Two weeks ago, my fiancé Stephanie and I took another journey to our beloved Florida Keys. We stayed aboard the Lucky Lady 2, a stately, well-seasoned southern bell of a boat permanently moored at the dock in Islamorada’s iconic Bud and Mary’s Marina. This marina is one of our favorite Keys destinations as it offers world-class blue water and backcountry sport fishing along with the consistently excellent Key Dives dive shop owned and expertly run by Mike Goldberg.
The seas were flat as glass for three days with little to no breeze, resulting in heat indexes well over 100 degrees Fahrenheit. Too hot to sit out on the main deck in the heat of the day. The awesome panoramic views aboard her deck chairs were best enjoyed in the early morning and sunset. A place of stunning beauty despite the high top-side air temperatures.
The real story, however, lies in our dive trips out to Alligator Reef.
To our astonishment, the water temperature on our first dive was 88 degrees Fahrenheit at a depth of 65 feet. The corals we were diving to see became susceptible to coral bleaching in the 87F range. Over time, coral bleaching, which results when stressed corals reject the algae living within them, can result in the death of an entire coral reef.
It has been my experience that many people are not knowledgeable about the value and benefits of our coral reefs. I hear comments to the effect that “coral reefs are fun for snorkelers and divers to look at, but, other than that; they have no tangible value to the greater community.”
Nothing could be farther from the truth.
Healthy coral reefs attract fish stocks that extend out beyond the footprint of the reef itself. Highly sought-after game fish frequently feed on smaller fish that have left the structural safety of the reef. Every fisherman knows that fishing is best near a reef. For tourism-based economies such as those in Florida and the Bahamas, this translates directly into jobs, full hotels, restaurants, etc. In less developed locations around the globe, people rely on subsistence fishing for their very existence. Humans are overfishing our oceans on a global level.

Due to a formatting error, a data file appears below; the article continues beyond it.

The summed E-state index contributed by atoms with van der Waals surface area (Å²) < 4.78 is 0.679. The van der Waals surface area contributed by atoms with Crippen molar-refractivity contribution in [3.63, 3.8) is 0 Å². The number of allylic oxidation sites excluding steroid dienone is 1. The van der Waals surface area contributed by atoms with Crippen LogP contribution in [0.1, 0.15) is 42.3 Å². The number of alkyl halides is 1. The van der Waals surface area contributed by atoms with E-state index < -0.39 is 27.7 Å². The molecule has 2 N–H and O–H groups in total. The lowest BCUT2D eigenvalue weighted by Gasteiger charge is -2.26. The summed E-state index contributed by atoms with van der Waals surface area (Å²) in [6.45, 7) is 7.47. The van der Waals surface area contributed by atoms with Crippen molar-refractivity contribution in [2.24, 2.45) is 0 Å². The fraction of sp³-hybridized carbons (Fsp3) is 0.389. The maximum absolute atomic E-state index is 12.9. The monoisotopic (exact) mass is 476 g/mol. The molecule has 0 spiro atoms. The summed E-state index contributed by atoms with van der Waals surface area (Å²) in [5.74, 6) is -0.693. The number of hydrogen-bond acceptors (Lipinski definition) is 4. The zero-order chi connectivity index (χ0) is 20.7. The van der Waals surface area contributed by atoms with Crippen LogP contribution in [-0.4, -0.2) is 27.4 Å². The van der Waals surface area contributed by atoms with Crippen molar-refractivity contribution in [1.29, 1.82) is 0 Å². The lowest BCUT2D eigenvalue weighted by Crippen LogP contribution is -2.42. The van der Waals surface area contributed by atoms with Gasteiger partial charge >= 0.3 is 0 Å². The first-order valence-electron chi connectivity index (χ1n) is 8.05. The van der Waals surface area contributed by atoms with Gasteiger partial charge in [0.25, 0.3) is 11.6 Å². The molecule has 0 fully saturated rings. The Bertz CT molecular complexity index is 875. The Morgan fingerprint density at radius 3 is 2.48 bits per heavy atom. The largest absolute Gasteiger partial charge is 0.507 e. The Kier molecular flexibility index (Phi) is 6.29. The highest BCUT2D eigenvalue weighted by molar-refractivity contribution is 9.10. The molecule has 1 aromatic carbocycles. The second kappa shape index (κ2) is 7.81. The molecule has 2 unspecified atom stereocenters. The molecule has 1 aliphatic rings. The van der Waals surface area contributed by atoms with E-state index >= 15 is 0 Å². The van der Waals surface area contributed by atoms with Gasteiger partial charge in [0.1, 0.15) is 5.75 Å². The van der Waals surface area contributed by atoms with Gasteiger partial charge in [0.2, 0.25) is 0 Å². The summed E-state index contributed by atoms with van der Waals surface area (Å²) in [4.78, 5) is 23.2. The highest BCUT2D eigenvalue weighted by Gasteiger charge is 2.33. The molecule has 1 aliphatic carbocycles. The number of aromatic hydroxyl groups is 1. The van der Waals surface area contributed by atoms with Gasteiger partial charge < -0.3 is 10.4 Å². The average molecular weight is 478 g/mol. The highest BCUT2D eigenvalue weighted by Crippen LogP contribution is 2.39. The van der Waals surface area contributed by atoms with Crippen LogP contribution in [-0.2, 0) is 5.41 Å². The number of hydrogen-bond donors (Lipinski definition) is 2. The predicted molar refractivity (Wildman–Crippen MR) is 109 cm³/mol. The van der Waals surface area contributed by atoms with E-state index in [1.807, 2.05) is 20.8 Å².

This combination of overfishing with increasingly unhealthy reefs poses an existential threat in decades to come.
Another frequently overlooked fact is that barrier reefs working in concert with healthy mangrove forests help protect vital coastal areas, the tens of millions of people who inhabit them, and the property within against highly destructive storm surges generated by tropical storms, hurricanes, and tropical cyclones. Because our oceans are warming, storms and their surges are getting stronger.
Humans do not have a demonstrated history of effective symbiotic relationships with the natural world. The fact is humans need the protection of coral reefs now more than ever. The reverse is also true.
Reefs need the protection of humans if they are to survive.
Key Dives is the home base for I.CARE, one of several organizations spearheading the restoration of coral reefs in the Florida Keys. These efforts involve planting baby corals grown by Mote Marine Laboratory.
Due to the high water temps the four days we were in Islamorada, I.CARE co-founders Dr. Kylie Smith and Mike Goldberg (owner of Keys Dives) decided to temporarily suspend planting of baby corals due to concerns about coral bleaching. For more information on coral bleaching and coral restoration efforts go to: icareaboutcoral.org or KeyDives.com.